There was a whirlwind of real estate deals in 2021 and most of 2022 as billions of dollars flowed toward the purchase or development of South Florida properties.
That steady pace of dealmaking was fueled by an influx of wealthy people, well-paid professionals, and businesses who relocated from other parts of the U.S. to Florida due to its decent weather, low taxes and business-friendly environment.
Today, that migration is still ongoing. However, higher interest rates and growing concerns of a nationwide recession have noticeably cooled South Florida’s red-hot economy. Still, the state’s population continues to grow, which has, in turn, kept the economy humming.
Meanwhile, the tri-county region remains a favored destination for the rich to invest and live in.
To discover about how these trends are affecting South Florida’s residential, office, retail and industrial real estate markets, now and into the future, the South Florida Business Journal gathered a panel of experts for its ninth annual Market Review panel event at the ArtsPark Gallery in Hollywood.
Moderated by Business Journal Real Estate Editor Brian Bandell, the panelists discussed how high interest rates and inflation have affected some property sectors and not others, whether the state’s continued population growth will make it less susceptible to a national recession, and other key topics. The two-hour discussion was sponsored by Berkowitz Pollack Brant Advisors and CPAs, Stiles and the city of Hollywood.
High Interest Rates
The panel launched with experts discussing one of the main drags on the region’s real estate market: higher interest rates.
Noah Breakstone, CEO of Fort Lauderdale-based developer BTI Partners, said interest rates started at 3.25% in January and have climbed to about 7%.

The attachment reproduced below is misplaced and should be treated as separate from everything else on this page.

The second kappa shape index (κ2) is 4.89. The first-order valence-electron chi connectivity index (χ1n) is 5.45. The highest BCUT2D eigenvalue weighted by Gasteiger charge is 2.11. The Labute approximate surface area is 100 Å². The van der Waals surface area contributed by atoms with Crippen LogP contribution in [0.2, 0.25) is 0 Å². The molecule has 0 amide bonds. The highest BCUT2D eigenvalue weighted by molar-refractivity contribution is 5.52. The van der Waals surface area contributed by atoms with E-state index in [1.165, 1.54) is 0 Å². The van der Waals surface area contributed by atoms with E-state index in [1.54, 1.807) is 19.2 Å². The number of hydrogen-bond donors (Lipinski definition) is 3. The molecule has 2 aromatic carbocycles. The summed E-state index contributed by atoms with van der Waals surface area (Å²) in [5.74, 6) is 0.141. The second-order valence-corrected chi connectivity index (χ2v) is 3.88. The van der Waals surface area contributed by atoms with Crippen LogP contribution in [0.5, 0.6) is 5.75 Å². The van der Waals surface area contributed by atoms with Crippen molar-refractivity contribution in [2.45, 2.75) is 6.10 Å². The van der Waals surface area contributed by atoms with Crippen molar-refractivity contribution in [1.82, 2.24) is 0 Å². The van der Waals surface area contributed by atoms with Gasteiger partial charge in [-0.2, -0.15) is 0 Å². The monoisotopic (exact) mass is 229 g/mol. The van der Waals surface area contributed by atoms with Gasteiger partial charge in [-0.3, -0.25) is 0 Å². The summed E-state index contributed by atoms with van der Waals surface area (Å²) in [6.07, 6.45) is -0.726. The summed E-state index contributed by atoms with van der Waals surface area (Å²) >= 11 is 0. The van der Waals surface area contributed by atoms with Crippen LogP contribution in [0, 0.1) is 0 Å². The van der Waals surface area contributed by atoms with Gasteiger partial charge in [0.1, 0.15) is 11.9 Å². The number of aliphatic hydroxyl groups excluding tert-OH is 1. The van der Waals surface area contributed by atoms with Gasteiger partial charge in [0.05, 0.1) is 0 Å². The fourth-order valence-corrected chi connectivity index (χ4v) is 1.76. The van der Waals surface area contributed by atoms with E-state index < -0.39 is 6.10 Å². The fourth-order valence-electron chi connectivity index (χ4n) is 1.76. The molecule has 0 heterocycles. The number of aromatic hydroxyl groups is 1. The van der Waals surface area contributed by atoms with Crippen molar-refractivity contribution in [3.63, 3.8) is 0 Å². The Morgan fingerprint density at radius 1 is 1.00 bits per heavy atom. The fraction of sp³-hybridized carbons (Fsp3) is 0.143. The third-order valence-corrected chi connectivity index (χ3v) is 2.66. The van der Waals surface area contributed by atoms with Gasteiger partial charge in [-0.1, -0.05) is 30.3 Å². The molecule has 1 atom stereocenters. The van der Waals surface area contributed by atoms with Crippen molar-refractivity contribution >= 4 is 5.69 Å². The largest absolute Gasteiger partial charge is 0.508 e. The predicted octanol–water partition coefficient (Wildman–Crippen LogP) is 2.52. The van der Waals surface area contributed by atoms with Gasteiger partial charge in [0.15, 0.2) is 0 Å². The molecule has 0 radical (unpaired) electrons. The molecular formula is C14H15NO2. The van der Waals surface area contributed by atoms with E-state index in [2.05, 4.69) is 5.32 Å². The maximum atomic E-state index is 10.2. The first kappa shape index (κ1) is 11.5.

“It’s had a serious impact on purchasing power for single-family home buyers, for condo buyers throughout the market, and we are going to continue to see that effect,” Breakstone said.
Art Lieberman, director of tax services for Miami-based Berkowitz Pollack Brant Advisors + CPAs, agreed, adding that he’d seen a consistent slowdown in property transactions in recent months.
“And there is a good reason for that,” Lieberman said. “Financial leverage is turning either even or upside down.”
The rise in interest rates has created a “bid/ask spread,” in which sellers and buyers are reluctant to compromise on the price of real estate assets. That’s caused transactions to slow down, if not stop altogether.
“A lot of my clients are projecting no property sales for at least three months,” Lieberman said.
As for office deals, they have “come to a screeching halt,” said Brett Reese, managing director of Boca Raton-based CP Group, one of the largest office landlords in Florida.
“Deals we are still trying to make happen involve the seller offering financing … or they have an existing mortgage that we can assume,” Reese said. “Absent that, it is virtually impossible to make the deals work today.”
High interest rates, high capitalization rates and sellers not willing to compromise on price have contributed to the office deal slowdown.
“The other issue we come across is public markets,” Reese said. “The REITs (real estate investment trusts) have traded down or sold off so badly that their valuations are bleeding into the public market a lot faster than private markets.”
High interest rates and cap rates have slowed retail transactions, as well, said Nicole Shiman, senior VP of Edens, a Washington, D.C.-based retail owner and operator. On top of that, consumers nationwide are being squeezed by inflation. Nevertheless, retail has already faced adversity.
“Retail has been experiencing broad-based headwinds for a number of years, with e-commerce and Covid being the most significant stress tests imagined on retail,” Shiman said. “So, retail has fared a lot better than a lot of its piers from an interest rate perspective.”